In occupied countries, large public events can spontaneously take on political overtones, too. When the Czech hockey team beat the Soviet Union at the world championships in 1969, one year after the Soviet invasion of the country, half a million people flooded the streets in a celebration that became a show of political defiance. In 1956, 100,000 people came to the reburial of a Hungarian politician who had been murdered following a show trial. The funeral oratory kicked off an anti-communist revolution a few days later.
I am listing all these distant foreign events because at the moment they have strange echoes in Washington. Sen. John McCain’s funeral felt like one of those spontaneous political events. As in a dictatorship, people spoke in code: President Trump’s name was not mentioned, yet everybody understood that praise for McCain, a symbol of the dying values of the old Republican Party, was also criticism of the authoritarian populist in the White House. As in an occupied country, people spoke of resistance and renewal in the funeral’s wake. Since then, public officials have also described, anonymously, new forms of “patriotic treason” within the White House and in comments to Bob Woodward and the New York Times. As in an unlawful state, these American officials say they are quietly working “within the system,” in defiance of Trump, for the greater good of the nation.
There can be only one explanation for this kind of behavior: White House officials, and many others in Washington, really do not feel they are living in a fully legal state. True, there is no communist terror; the president’s goons will not arrest public officials who testify to Congress; no one will be murdered if they walk out of the White House and start campaigning for impeachment or, more importantly, for the invocation of the 25th Amendment, the procedure to transfer power if a president is mentally or physically unfit to remain in office. Nevertheless, dozens of people clearly don’t believe in the legal mechanisms designed to remove a president who is incompetent or corrupt. As the anonymous op-ed writer put it in the New York Times, despite “early whispers within the cabinet of invoking the 25th Amendment,” none of the secret patriots “wanted to precipitate a constitutional crisis” and backed off.
You can imagine why this would be. Leading members of Congress might resist invoking the 25th Amendment, which would of course be described by Trump’s supporters as a “Cabinet coup.” The mob — not the literal, physical street mob, but the online mob that has replaced it — would seek revenge. There may not be any presidential goons, but any senior official who signs his or her name to a call for impeachment or removal will certainly be subjected to waves of hatred on social media, starting with a denunciation from the president. Recriminations will follow on Fox News, along with a smear campaign, a doxing campaign, attacks on the target’s family and perhaps worse. It is possible we have underestimated the degree to which our political culture has already become more authoritarian.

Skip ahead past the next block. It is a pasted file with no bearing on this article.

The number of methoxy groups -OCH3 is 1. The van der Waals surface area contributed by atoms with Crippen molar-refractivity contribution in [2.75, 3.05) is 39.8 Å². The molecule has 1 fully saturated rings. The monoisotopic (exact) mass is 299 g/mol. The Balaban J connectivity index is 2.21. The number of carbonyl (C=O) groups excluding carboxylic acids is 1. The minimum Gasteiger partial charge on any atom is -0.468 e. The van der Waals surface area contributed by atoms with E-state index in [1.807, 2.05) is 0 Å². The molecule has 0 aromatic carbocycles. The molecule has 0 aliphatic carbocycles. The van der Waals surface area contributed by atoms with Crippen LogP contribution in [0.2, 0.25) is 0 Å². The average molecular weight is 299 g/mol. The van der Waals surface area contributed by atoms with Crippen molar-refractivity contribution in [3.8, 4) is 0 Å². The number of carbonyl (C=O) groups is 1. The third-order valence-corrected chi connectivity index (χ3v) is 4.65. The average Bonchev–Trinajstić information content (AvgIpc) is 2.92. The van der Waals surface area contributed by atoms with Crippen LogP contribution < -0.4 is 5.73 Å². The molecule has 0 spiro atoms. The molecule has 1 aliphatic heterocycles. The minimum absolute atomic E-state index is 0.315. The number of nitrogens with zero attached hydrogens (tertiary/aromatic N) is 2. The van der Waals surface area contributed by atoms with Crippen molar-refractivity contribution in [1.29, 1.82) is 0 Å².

Maybe we have also underestimated the degree to which our Constitution, designed in the 18th century, has proved insufficient to the demands of the 21st. In 2016, we learned why it matters that our electoral college — originally designed to put another layer of people between the popular vote and the presidency, or as Alexander Hamilton wrote, to ensure “that the office of President will never fall to the lot of any man who is not in an eminent degree endowed with the requisite qualifications” — has become a stale fiction. Now an important constitutional amendment seems, to the men and women who are empowered to use it, too controversial to actually use.
The result: institutional and administrative chaos; our military chain of command is compromised; people around the elected president feel compelled to act above the law and remove papers from his desk. The mechanisms meant to protect the state from an incompetent or dictatorial president are not being used because people in power no longer believe in them, or are afraid to use them. Washington feels like the capital of a state where the legal order has collapsed because, in some ways, it is.